It can, however, be layered on top of a flexible display
Bendable, foldable and rollable displays have become reality, to a certain extent, but it takes much more than that to make flexible consumer electronics devices. Fujitsu has just provided one piece of the puzzle.One might argue that audio output doesn't have much of a bearing on the ease, or lack thereof, of making a bendable device.
After all, speakers can come in very small sizes, so they could even be embedded in the edge of the rollable display or PCB.
Fujitsu doesn't want to do things by halves though. A report from Digitnfo TV has video proof.
Embedded below, the video shows what seems to be a rollable photograph, but which is, in truth, an electroacoustic film.
With elasticity dependent on frequency, it produces high-quality sound even while being bent in various ways.
"This film is normally soft, but it becomes hard in the audio frequency range. That's because it's designed so that, when the ceramic vibrates in the audio range, from 20 Hz to 20 kHz, the vibrational energy is transmitted to the entire film," Fujitsu explains, as quoted in the report.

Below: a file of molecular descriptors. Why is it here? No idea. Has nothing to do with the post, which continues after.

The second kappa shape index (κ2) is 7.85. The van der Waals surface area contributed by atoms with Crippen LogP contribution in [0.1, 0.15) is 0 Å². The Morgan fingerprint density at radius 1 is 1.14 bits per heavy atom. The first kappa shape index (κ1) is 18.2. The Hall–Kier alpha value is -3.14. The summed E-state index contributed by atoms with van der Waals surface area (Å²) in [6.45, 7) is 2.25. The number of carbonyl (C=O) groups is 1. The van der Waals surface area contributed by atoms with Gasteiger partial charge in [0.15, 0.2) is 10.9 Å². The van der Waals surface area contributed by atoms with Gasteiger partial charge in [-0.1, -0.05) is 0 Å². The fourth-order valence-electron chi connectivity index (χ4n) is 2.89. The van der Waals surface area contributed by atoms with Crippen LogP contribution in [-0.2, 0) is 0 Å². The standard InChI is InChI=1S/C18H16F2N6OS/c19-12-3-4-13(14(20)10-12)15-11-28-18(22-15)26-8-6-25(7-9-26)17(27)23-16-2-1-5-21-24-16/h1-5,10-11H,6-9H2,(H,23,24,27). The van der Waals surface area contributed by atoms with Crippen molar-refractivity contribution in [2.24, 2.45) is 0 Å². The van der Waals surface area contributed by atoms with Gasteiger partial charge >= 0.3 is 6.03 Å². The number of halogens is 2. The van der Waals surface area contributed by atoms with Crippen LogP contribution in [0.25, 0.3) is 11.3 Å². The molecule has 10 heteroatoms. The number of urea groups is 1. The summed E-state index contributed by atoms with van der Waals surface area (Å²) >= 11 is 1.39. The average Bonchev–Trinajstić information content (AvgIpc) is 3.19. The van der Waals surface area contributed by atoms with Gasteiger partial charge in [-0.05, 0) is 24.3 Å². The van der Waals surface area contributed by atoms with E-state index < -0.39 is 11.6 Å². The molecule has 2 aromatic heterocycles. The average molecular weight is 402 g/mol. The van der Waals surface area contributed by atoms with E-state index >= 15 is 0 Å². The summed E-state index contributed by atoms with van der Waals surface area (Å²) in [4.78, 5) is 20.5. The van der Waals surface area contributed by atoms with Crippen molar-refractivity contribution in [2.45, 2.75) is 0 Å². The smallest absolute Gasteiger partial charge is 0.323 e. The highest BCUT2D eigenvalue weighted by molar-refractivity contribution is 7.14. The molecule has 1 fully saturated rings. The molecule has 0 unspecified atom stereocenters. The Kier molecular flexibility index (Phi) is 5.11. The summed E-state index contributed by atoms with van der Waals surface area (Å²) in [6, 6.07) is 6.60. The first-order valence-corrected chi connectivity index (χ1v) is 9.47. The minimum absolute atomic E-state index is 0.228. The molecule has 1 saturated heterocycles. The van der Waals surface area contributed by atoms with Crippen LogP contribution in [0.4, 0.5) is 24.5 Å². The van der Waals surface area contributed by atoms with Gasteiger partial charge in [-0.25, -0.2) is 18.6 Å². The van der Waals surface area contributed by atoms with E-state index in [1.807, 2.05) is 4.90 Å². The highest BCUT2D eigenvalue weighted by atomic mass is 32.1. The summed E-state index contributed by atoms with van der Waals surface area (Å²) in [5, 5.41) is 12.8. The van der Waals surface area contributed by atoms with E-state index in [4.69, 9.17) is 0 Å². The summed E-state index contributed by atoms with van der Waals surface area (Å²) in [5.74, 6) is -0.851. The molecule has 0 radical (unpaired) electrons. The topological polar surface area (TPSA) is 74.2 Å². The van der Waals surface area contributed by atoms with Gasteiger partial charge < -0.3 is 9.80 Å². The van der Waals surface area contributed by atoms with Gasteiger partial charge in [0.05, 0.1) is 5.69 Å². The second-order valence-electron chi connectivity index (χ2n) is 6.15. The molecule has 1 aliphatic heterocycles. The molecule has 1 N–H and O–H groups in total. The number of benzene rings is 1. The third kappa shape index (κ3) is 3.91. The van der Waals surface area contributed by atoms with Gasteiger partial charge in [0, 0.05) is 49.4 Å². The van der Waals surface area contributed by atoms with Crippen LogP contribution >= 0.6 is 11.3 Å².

As Fujitsu explains, the film has the same acoustic velocity and 2-3 times the internal loss of normal speakers with paper cones. That means high-quality sound.
That it doesn't break when folded in complicated ways, or when rolled in a tight stick so to speak, is another big advantage.
Previously, there were attempts at flexible polyvinylidene fluoride, a 100% polymer material that, unfortunately, tends to break.
The new material, which combines a ceramic with a polymer, doesn't break when used for low frequencies.
In conclusion, Fujitsu's electroacoustic film could work well with flexible OLED displays in future rollable phones, tablets, etc. No time frame is given for such things, nor for a marketable version of the audio film for that matter, but it helps to know that the foundation has been set.